The 8 strategies of product positioning

By - Olivier
22 Apr 2022 15:07

Understand your "Product - Price perception"

Are you wondering how your product is or should be positioned based on its price and perceived value? How it compares with similar types or products on the market? Or even what potential change in product strategy should be applied to gain additional market share?

Product/Service positioning plays a key role in the long-term success of a business. The placing decision is both a strategic and marketing choice, which will allow the business to grow and customers to relate to the product/service in a certain way.

Management needs to understand the eight fundamental strategic options below, to ensure optimal decision making and to improve its competitive position in the market. 

The different positioning strategies within a marketplace are based on both perceived benefits and price, as presented below:

Inspired from Porter’s generic competitive strategies, Bowman and Faulkner developed the above two-dimensional eight strategy clock, to help entrepreneurs and businesses identify their unique positioning, competitive advantage and to make necessary changes if needed.

1. No frills 

Low price – Low perceived benefits. The only selling point in this strategy is the low price. High volumes of sales are needed. Your customers do not see any value added when using your product/service except from its price point.

E.g.: Daiso

2. Low Price

Low price – Some perceived benefits. This strategy relies on cost minimization and economies of scale to become the cheaper option of a decent product. High volumes of sales are also needed but can generate high profits in certain cases.

E.g.: EasyJet

3. Hybrid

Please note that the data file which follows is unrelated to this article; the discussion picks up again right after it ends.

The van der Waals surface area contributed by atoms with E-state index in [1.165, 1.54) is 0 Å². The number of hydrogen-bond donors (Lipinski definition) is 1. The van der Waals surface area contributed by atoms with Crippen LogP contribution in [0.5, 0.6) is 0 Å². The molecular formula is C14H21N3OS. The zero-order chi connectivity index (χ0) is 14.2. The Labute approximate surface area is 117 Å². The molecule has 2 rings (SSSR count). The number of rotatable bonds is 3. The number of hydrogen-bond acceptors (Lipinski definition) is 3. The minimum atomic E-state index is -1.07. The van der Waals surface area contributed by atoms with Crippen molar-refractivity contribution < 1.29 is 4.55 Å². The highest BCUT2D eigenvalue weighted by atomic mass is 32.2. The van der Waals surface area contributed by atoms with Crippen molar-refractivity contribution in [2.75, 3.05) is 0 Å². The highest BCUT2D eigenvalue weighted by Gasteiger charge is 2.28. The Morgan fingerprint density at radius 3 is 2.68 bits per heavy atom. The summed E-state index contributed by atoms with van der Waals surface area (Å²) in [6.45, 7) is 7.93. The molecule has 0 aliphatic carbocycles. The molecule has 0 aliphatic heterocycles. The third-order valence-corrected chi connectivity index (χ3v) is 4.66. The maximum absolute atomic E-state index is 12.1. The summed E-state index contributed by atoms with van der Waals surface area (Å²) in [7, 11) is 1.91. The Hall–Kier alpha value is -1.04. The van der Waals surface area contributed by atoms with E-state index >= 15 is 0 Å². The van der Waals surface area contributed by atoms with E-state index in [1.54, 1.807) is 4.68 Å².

Low price – High perceived benefits. The product/services selling point is product differentiation at a competitive price. The customer sees great added value despite the low prices.

E.g.: Quechua (Decathlon)

4. Differentiation

Average price – High perceived benefits. This strategy’s selling point is differentiation. The focus is on offering a product that diverges from the norm, without focusing on being the cost leader, as customers view these specific products as affordable high quality products.

E.g.: Starbucks

5. Focused differentiation

High price – High perceived benefits. Luxury and high quality products/services in nature, the focused differentiation strategy is based on high quality products, offered to a very selective customer base, with limited number of direct competitors’ offering similar products, which allows prices to remain high.

E.g.: McLaren 

Strategies deemed to fail

6. Risky High margins

High price – Some perceived benefits. Customers’ do not perceive sufficient benefits to justify the high prices charged, and will ultimately look for better quality products.

7. Monopoly pricing

High price – Low perceived benefits. Companies in this position are usually the only ones offering a certain type of product/service and customers only choice is to buy or not. The customer is dependent on the product/services the monopolist offers and it is important that regulations are put into place.

E.g.: Microsoft (1990s), Microsoft demanded software developers exaggerated prices for the patent license. As a result, Microsoft was fined $1.3 Billion by the EU due to antitrust laws.

8. Loss of market share

Average price – Low perceived benefits. The company charges a middle-of-the-range price for a product/service that customers see to provide little to no benefits to them. This is not a good position to be as a business.

E.g.: Blackberry 

The Bowman’s clock is one of the possible ways to understand your product positioning. 

BYRD Consulting will guide or accompany you in developing the best suited strategy for your business.